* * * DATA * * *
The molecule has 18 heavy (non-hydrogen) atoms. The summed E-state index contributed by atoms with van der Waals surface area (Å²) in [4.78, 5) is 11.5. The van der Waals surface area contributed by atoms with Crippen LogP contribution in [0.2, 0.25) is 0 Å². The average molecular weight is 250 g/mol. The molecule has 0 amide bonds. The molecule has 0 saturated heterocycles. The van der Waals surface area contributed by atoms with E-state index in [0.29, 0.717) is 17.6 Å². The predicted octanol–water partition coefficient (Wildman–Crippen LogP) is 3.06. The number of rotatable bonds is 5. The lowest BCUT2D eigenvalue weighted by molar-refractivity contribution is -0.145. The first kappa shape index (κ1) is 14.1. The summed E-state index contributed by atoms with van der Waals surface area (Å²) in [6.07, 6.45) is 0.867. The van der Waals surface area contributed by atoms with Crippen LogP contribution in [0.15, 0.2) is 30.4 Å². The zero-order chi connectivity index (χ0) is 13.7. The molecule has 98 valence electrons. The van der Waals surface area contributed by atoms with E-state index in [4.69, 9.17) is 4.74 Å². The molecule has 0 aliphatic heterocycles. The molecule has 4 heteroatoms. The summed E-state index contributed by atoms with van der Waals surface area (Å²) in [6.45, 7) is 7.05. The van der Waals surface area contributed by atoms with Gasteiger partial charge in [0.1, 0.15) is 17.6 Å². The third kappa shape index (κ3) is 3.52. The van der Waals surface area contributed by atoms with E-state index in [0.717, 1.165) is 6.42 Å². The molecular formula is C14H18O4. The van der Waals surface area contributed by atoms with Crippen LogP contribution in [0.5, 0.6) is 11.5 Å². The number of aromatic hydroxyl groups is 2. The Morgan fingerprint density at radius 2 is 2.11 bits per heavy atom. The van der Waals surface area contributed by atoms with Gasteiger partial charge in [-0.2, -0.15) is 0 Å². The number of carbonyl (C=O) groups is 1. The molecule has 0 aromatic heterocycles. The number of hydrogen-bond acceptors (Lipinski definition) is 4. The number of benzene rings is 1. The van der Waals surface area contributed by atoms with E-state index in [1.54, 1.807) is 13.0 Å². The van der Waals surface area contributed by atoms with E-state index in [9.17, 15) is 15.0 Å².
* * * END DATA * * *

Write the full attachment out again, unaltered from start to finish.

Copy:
The molecule has 18 heavy (non-hydrogen) atoms. The summed E-state index contributed by atoms with van der Waals surface area (Å²) in [4.78, 5) is 11.5. The van der Waals surface area contributed by atoms with Crippen LogP contribution in [0.2, 0.25) is 0 Å². The average molecular weight is 250 g/mol. The molecule has 0 amide bonds. The molecule has 0 saturated heterocycles. The van der Waals surface area contributed by atoms with E-state index in [0.29, 0.717) is 17.6 Å². The predicted octanol–water partition coefficient (Wildman–Crippen LogP) is 3.06. The number of rotatable bonds is 5. The lowest BCUT2D eigenvalue weighted by molar-refractivity contribution is -0.145. The first kappa shape index (κ1) is 14.1. The summed E-state index contributed by atoms with van der Waals surface area (Å²) in [6.07, 6.45) is 0.867. The van der Waals surface area contributed by atoms with Crippen LogP contribution in [0.15, 0.2) is 30.4 Å². The zero-order chi connectivity index (χ0) is 13.7. The molecule has 98 valence electrons. The van der Waals surface area contributed by atoms with E-state index in [4.69, 9.17) is 4.74 Å². The molecule has 0 aliphatic heterocycles. The molecule has 4 heteroatoms. The summed E-state index contributed by atoms with van der Waals surface area (Å²) in [6.45, 7) is 7.05. The van der Waals surface area contributed by atoms with Gasteiger partial charge in [0.1, 0.15) is 17.6 Å². The third kappa shape index (κ3) is 3.52. The van der Waals surface area contributed by atoms with E-state index in [0.717, 1.165) is 6.42 Å². The molecular formula is C14H18O4. The van der Waals surface area contributed by atoms with Crippen LogP contribution in [0.5, 0.6) is 11.5 Å². The number of aromatic hydroxyl groups is 2. The Morgan fingerprint density at radius 2 is 2.11 bits per heavy atom. The van der Waals surface area contributed by atoms with Gasteiger partial charge in [-0.2, -0.15) is 0 Å². The number of carbonyl (C=O) groups is 1. The molecule has 0 aromatic heterocycles. The number of hydrogen-bond acceptors (Lipinski definition) is 4. The number of benzene rings is 1. The van der Waals surface area contributed by atoms with E-state index in [1.54, 1.807) is 13.0 Å². The van der Waals surface area contributed by atoms with E-state index in [9.17, 15) is 15.0 Å².